Nationalities from the following countries require referred Visas and are not eligible for visa on entry, and must apply beforehand: Afghanistan, Azerbaijan, Armenia, Cameroon, Eritrea, Iraq, Jordan, Kosovo, Lebanon, Libya, Mali, Democratic People’s Republic of Korea, Palestine, Senegal, Somalia, Syria, and Tajikistan.
Holders of a single-entry visa to Kenya can re-enter the country if they have only gone to the following neighboring countries: Rwanda, Burundi Tanzania, and Uganda.
Kenya Airways (KQ) is the national airline. KQ has extensive regional Johannesburg-South Africa, Harare-Zimbabwe, Cairo-Egypt, Entebbe-Uganda, Accra-Ghana, etc) and international connections (Dubai-UAE, London-UK, Amsterdam-Netherlands, Mumbai-India, etc). It is also a Sky Team associate member.
Kenya has three International airports:
- Jomo Kenyatta International Airport (NBO) in Nairobi.
- Moi International Airport in Mombasa.
- Eldoret International Airport (local flights and cargo only).
Jomo Kenyatta is the primary arrival point for visitors flying into Kenya. There are excellent flight connections provided by KQ to major tourist destinations such as Mombasa, Kisumu and Malindi.
Major airlines that serve NBO are:
- Emirates Airlines – (Moscow-Dubai-Nairobi)
- Qatar Airways – (Moscow-Doha-Nairobi)
- KLM (Royal Dutch Airlines) – (Moscow – Amsterdam- Nairobi)
- Turkish Airlines (Moscow- Istanbul- Nairobi)
- Aeroflot (Moscow-Dubai- (Kenya Airways) Dubai-Nairobi)
- Air India
- Air Malawi
- Air Mauritius
- Air Seychelles
- Air Uganda
- British Airways
- Brussels Airlines
- Egypt Air
- Ethiopian Airlines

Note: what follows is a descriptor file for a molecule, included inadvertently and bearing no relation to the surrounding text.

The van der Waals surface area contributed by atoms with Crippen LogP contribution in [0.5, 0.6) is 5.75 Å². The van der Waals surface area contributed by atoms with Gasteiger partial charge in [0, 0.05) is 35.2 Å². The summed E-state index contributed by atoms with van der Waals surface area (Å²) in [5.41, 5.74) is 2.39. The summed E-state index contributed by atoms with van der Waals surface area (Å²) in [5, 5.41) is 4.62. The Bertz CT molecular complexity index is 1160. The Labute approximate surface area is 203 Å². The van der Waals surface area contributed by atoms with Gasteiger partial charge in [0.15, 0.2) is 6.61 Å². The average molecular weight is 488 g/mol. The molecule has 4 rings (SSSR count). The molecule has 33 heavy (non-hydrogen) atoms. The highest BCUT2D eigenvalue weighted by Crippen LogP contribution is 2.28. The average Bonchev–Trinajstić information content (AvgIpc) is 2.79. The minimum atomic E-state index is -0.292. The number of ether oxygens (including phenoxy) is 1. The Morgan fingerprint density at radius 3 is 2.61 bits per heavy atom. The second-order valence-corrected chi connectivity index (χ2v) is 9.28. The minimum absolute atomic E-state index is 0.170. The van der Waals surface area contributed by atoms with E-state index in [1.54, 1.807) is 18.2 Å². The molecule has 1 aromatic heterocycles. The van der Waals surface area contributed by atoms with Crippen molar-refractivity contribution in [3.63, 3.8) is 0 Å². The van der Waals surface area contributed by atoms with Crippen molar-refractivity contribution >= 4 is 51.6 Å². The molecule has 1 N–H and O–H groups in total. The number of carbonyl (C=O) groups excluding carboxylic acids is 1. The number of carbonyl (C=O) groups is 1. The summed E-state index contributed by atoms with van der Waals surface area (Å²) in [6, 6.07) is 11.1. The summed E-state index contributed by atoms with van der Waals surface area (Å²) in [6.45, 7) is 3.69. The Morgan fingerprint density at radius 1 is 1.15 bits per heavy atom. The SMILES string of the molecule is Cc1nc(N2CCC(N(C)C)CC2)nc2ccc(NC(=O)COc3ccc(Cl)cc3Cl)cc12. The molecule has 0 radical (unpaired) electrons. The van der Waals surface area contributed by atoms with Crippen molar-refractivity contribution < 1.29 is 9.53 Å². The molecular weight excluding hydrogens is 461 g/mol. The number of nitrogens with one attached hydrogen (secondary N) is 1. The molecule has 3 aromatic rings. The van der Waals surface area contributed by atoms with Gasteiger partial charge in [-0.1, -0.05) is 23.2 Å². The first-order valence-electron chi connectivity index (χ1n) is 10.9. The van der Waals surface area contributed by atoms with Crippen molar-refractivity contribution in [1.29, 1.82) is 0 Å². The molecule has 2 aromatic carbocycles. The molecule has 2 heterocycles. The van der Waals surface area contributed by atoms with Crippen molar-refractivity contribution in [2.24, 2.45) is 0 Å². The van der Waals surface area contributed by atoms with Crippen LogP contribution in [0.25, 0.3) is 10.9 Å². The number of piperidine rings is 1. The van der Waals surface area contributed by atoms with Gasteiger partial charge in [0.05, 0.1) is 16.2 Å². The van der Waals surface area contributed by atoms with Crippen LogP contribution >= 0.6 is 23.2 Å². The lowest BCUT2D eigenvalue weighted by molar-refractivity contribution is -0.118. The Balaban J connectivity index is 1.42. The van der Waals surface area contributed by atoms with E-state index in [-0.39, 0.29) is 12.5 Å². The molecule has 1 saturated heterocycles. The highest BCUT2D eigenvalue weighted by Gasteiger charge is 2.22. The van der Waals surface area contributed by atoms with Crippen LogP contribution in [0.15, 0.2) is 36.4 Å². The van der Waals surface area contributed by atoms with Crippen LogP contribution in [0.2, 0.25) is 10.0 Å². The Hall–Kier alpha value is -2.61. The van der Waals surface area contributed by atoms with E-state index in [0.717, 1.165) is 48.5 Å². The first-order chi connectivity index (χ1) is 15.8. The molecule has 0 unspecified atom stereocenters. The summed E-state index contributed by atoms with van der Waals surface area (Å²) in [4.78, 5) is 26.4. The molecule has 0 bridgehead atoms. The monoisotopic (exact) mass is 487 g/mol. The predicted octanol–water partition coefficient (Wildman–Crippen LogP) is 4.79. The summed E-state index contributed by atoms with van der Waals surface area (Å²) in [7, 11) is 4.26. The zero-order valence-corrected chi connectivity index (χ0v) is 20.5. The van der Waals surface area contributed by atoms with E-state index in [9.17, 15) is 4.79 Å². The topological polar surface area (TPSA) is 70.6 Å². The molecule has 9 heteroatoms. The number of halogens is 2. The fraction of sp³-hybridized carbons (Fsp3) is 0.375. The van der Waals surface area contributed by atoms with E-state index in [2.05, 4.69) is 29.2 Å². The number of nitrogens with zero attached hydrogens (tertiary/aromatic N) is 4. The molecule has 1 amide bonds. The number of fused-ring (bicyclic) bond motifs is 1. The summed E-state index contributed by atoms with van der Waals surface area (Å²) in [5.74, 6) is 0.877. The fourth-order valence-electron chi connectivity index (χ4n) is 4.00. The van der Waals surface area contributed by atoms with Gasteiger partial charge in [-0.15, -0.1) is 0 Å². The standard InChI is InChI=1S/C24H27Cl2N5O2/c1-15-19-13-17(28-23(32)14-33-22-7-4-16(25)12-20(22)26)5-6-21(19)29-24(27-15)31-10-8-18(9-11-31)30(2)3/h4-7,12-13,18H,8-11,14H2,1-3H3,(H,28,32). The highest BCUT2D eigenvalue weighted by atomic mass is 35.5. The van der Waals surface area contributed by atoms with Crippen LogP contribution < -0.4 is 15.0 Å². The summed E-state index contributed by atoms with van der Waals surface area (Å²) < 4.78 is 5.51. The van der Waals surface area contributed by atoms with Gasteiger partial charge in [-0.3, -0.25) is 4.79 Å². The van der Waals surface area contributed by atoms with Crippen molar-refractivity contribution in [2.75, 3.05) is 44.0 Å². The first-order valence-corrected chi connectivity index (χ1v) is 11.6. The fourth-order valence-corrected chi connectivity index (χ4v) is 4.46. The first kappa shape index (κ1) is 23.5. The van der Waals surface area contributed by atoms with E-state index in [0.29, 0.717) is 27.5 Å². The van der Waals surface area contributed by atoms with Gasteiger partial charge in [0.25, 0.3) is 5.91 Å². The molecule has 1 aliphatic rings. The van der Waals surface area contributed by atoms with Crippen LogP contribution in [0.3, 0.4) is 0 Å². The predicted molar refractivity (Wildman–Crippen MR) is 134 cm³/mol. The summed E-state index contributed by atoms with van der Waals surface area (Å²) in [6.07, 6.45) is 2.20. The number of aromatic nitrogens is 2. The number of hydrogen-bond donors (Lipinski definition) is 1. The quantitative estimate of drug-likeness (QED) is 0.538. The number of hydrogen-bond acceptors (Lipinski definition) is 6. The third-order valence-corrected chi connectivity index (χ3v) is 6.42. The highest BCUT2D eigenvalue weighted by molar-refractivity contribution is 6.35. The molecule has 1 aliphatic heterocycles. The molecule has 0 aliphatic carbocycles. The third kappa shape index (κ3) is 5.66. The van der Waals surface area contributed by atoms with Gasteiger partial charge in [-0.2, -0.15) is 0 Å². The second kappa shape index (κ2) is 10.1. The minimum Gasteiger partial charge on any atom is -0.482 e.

- Etihad Airways
- Gulf Air
- Air Tanzania
- Saudi Arabian Airlines
- South African Airways
- Swiss International Airlines
- Virgin Atlantic
An increasing number of airlines are flying to Kenya, and Nairobi’s Jomo Kenyatta International Airport has become a hub for East and Central Africa. National carrier and biggest airline in the country is Kenya Airways, which (among others) also provides direct flights from Nairobi to several West African countries, e.g., Lagos in Nigeria, Bamako in Mali, as well as direct flights to Bangkok and connections to Hong Kong and China. A recent code-share agreement with Korean Airlines has also brought the Korean peninsula within reach.
Train services link only Kenya’s major cities. There is no passenger train service linking Kenya with neighboring countries, though there are cargo lines.
All neighboring countries can be accessed including Ethiopia via the border town of Moyale, Uganda via Busia or Malaba, and Tanzania via Namanga. Regular bus services operate between:
Nairobi (Kenya) & Arusha (Tanzania); Nairobi (Kenya) & Kampala (Uganda); Mombasa (Kenya) & Dar-es-Salaam (Tanzania); Kisumu (Kenya) & Kampala (Uganda);